At the end of feasting led by the god Bacchus but in the presence of Aslan, Lucy notes to Susan at the close of one chapter, "I should be afraid of Bacchus, if Aslan wasn't here." It's a profound statement really. Bacchus is the Roman god of making merry (ie. partying). Yet he makes his way into a Christian children's book. How? Because Aslan is present. Partying for its own sake or for the sake of self-indulgence is a fearful thing to these girls because even they know at their young age that it causes self-destruction, causes one to become less human. But merriment/party-making is itself relished by God when done for Him, through Him, and by Him. Thus, in Aslan's presence, the joy and merriment is pure and allows one to be more free to take pleasure in it.

A second moment is when Lucy reacquaints herself with the great lion, Aslan (who represents Jesus in the story), having not visibly seen him in some time:

"Aslan," said Lucy, "you're bigger."
"That is because you are older, little one," answered he.
"Not because you are?" 
"I am not, but every year you grow, you will find me bigger."

A third Book I had opportunity to read was Unbroken: A World War II Story of Survival, Resilience, and Redemption by Laura Hillenbrand. It was the fascinating life story of an wunderkind Olympic runner who becomes a WWII bombadeer. Louis Zamperini's plane and crew crash over the Pacific. His story of survival that ensues is really quite inspiring.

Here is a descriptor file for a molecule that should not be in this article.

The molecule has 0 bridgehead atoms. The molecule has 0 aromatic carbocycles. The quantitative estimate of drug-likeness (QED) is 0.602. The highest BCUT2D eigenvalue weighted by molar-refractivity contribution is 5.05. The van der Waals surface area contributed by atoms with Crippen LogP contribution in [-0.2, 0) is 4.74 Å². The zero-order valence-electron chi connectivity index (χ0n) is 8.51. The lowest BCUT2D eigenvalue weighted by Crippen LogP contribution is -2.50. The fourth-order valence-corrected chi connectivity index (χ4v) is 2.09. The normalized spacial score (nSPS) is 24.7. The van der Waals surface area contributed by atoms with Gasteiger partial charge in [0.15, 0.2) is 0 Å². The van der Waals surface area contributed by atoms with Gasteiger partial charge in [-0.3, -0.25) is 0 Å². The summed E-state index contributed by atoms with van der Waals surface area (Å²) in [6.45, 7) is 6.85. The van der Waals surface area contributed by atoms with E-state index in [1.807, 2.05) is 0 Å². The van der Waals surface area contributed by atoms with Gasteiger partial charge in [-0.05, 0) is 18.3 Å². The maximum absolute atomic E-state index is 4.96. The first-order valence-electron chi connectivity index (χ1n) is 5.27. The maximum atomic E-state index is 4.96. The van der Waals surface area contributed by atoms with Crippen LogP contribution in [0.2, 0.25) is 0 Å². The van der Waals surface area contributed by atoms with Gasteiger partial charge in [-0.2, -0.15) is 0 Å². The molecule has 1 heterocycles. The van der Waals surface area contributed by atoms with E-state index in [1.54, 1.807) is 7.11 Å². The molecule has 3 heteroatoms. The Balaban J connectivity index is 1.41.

Finally, I was blessed to read Radical Together: Unleashing the People of God for the Purpose of God by an 'up-and-coming' young pastor named David Platt. His church's story of sacrifice from a place of comfort is quite encouraging and challenging. His chapter pinpointing the need sacrifice comfort to reach unreached people groups specifically is compelling.







Tuesday, August 14, 2012

10 Quick Questions to Ask when Reading the Bible

We've just begun a new mini-series on Sundays called: How the Bible was Built. This week was an Introduction I tabbed: "What the Bible can do to People." 

In it I gave a very cursory and simple idea for helping us do a little interpretive and application work when reading the Bible. Ask yourself these 10 questions when reading a particular passage (A few folks asked if I'd supply these later as I breezed through them fairly briskly):


  • Is there a command [in this passage] to be obeyed?
  • Is there a promise to be believed?
  • Is there a truth about God to be trusted?
  • Is there a character trait of God's to be praised?
  • Is there a prayer to be prayed?
  • Is there a conviction of sin to be confessed?
  • Is there an example of sin/temptation to avoid?
  • Is there an example of godly living to be emulated?
  • Is there an idol that needs to be removed?
  • Is there a need present that can only be met in Christ? 

I hope this might be helpful as you seek to see God's Word become His Words to you and for everyday living.